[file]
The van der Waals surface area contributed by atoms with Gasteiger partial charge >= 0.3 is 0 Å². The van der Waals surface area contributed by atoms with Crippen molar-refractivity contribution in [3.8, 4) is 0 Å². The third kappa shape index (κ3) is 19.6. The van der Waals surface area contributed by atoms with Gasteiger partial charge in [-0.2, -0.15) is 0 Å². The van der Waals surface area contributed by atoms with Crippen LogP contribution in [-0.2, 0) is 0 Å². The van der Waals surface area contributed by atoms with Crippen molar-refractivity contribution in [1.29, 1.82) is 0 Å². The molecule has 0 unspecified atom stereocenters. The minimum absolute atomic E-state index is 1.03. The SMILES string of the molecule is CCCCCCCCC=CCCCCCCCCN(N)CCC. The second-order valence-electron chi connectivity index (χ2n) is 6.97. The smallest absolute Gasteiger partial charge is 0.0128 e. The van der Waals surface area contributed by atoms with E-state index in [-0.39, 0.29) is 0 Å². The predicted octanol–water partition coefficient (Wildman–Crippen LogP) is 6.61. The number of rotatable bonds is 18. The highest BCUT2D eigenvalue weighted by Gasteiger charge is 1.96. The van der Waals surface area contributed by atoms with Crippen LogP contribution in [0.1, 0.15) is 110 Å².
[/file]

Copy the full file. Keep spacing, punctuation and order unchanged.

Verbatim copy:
The van der Waals surface area contributed by atoms with Gasteiger partial charge >= 0.3 is 0 Å². The van der Waals surface area contributed by atoms with Crippen molar-refractivity contribution in [3.8, 4) is 0 Å². The third kappa shape index (κ3) is 19.6. The van der Waals surface area contributed by atoms with Gasteiger partial charge in [-0.2, -0.15) is 0 Å². The van der Waals surface area contributed by atoms with Crippen LogP contribution in [-0.2, 0) is 0 Å². The van der Waals surface area contributed by atoms with Crippen molar-refractivity contribution in [1.29, 1.82) is 0 Å². The molecule has 0 unspecified atom stereocenters. The minimum absolute atomic E-state index is 1.03. The SMILES string of the molecule is CCCCCCCCC=CCCCCCCCCN(N)CCC. The second-order valence-electron chi connectivity index (χ2n) is 6.97. The smallest absolute Gasteiger partial charge is 0.0128 e. The van der Waals surface area contributed by atoms with E-state index in [-0.39, 0.29) is 0 Å². The predicted octanol–water partition coefficient (Wildman–Crippen LogP) is 6.61. The number of rotatable bonds is 18. The highest BCUT2D eigenvalue weighted by Gasteiger charge is 1.96. The van der Waals surface area contributed by atoms with Crippen LogP contribution in [0.1, 0.15) is 110 Å².